Yet what struck me was that we need youth’s idealism to have these hard and challenging conversations. I remember having Rey’s passion and belief. Her ability to stand up to a mind like Kylo Ren’s and believe that she might change him. Just as Luke once spoke with unrelenting hope to Vader. As we age we learn that such conversations are all too often fruitless. We become discouraged, like Luke. We want to hide away. And we want to destroy the structures of pride we built, believing that we had all the answers.

What this film shows us is that both perspectives have validity. I am glad Luke has realised that the hubris of the Jedi order brought its downfall. I am glad he wants to bring down the systems that failed. I am glad that he recognises what I always felt: that if the Force is in everything, then it can be owned by anyone, not just a small elite. Equally, I am glad for Rey’s hope and her willingness to keep fighting. And I’m glad to see her inspire something in Luke – to make Luke believe in the power of hope again, and to be willing to use himself as a symbol to guide others and give them the strength to find belief in themselves.

The film honours the mythology of the original trilogy, while encouraging us to think that that world – that world that we love, that inspires something so powerful in so many of us – can change and evolve and be open to new thoughts. That was what Luke was in the original films, after all – a challenge to Yoda’s assumptions. And it is even what Obi-Wan was in the prequels. The impetuousness of youth, willing to believe and strive against an established order, is shown to have value, even if sometimes it fails, as Obi-Wan did with Anakin, but Luke did not with Vader.

So, thematically, I am well on board with this film.

But more than that, and more than the cute critters, I was blown away by the visuals and feel of the film.

Space felt like space again. In a way CGI space has never achieved for me before. I felt wonder. I felt inspiration. I felt the reality of another world in which individuals face titanic struggles. I felt the wide possibilities of alien environments opening before me with a stark beauty that took me out of my real existence. The mineral planet Crait is not Tatooine or Hoth, but it somehow captures the barren strangeness that led me to fall in love with both.

This is a film to see and to love and to find something to believe in again. Let it transport you to a galaxy far, far away…

But, I mean…

[Cross-posted from my Tumblr, In Search of the Happiness Max.]

Virginia Woolf’s seminal essay, A Room of One’s Own, which I come back to again and again when I see in myself and others the struggle to engage in intellectual pursuits whilst beset by poverty and the impossibility of peace and quiet and the room to fully develop complex thoughts, starts with an unusual word:


But, you may say, we asked you to speak about women and fiction—what, has that got to do with a room of one’s own?

Virginia Woolf, A Room of One’s Own

It is an essay that starts with a conjunction. It is an essay that starts with an interruption. It embodies how opressers (especially white men) constantly seek to cut the less privileged off before they get started. She has only given the title of her lecture and already her interlocutor has cut in to object. Wants to argue that she hasn’t understood the question. Devalues her right to speak. To have been invited to talk on women and fiction in the first place.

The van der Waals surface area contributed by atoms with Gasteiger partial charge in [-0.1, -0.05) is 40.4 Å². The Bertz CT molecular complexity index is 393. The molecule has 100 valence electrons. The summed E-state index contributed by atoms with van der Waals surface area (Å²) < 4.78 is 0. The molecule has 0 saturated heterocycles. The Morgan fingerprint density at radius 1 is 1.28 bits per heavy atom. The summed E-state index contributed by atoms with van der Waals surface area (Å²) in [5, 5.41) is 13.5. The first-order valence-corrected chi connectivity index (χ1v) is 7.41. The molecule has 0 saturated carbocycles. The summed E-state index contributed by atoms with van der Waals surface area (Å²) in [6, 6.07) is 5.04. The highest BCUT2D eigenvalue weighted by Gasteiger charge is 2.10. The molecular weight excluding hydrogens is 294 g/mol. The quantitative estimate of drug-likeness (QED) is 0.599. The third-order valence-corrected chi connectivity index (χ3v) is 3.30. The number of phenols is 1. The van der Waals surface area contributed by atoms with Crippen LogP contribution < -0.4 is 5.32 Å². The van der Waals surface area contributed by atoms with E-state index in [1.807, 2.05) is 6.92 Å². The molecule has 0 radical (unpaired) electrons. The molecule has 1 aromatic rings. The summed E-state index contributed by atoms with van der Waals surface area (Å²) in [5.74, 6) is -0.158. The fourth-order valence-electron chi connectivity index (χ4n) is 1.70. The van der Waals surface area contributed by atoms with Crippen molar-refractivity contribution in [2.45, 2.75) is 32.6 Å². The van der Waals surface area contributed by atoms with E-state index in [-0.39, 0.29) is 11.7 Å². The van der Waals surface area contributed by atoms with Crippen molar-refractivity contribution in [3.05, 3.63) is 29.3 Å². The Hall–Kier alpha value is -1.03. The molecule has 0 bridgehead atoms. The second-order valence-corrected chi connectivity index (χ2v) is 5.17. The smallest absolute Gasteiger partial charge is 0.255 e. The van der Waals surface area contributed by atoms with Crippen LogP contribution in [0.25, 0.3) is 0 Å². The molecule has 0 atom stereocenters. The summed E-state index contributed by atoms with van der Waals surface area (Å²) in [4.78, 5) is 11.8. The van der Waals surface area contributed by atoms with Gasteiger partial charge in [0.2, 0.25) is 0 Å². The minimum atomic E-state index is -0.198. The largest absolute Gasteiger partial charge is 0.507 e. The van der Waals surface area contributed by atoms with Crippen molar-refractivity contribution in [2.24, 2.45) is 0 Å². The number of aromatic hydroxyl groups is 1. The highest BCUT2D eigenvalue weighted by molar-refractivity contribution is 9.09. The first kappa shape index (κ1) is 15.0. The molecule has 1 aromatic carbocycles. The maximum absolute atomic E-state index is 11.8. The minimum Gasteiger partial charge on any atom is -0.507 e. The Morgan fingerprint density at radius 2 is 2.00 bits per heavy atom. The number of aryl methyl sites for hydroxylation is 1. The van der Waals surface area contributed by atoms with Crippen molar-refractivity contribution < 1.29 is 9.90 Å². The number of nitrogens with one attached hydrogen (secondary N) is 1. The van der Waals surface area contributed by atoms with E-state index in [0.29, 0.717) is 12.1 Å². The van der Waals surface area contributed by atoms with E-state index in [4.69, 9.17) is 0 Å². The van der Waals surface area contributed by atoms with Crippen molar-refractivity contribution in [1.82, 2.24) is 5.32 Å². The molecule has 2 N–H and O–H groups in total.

After all, she is only a woman who writes fiction. What could she have to say? How could her thought about the room possibly be something she could explain to be relevant. The connection is not immediately obvious (before she has explained it) so it could not possibly contain a ‘nugget of truth’.

And at the same time as embodying her interlocutor’s aggression and silencing, it is also her word, the word with which she begins her essay.

It expresses how women are constantly battling to find a voice. To force a wedge into conversation from which we have been excluded.

The combination reminds me of a man I once knew who became incredibly angry with me, because he perceived that I was always interrupting him. Which was not true. What would happen would be that I would start a sentence, he would interrupt me before I had completed my thought, and then when I sought to complete my thought – or (very frequently) correct the assumption he had made about what I had been trying to say (he almost unfailingly assumed I was trying to say something very simplistic, something he could easily debunk) – he would become furious that I had been so rude as to interrupt him.

I was both interrupted before I could fairly get started, and having to interupt to find a way back into the conversation.

Because men don’t make room for women to talk in the pauses between their sentences.

I watched this same man constantly allow other men to talk over him. He would begin a sentence and then stop when another man started talking. He would attempt to interject in another man’s talk and acquiesce entirely unruffled when the other man pressed on to complete his thought.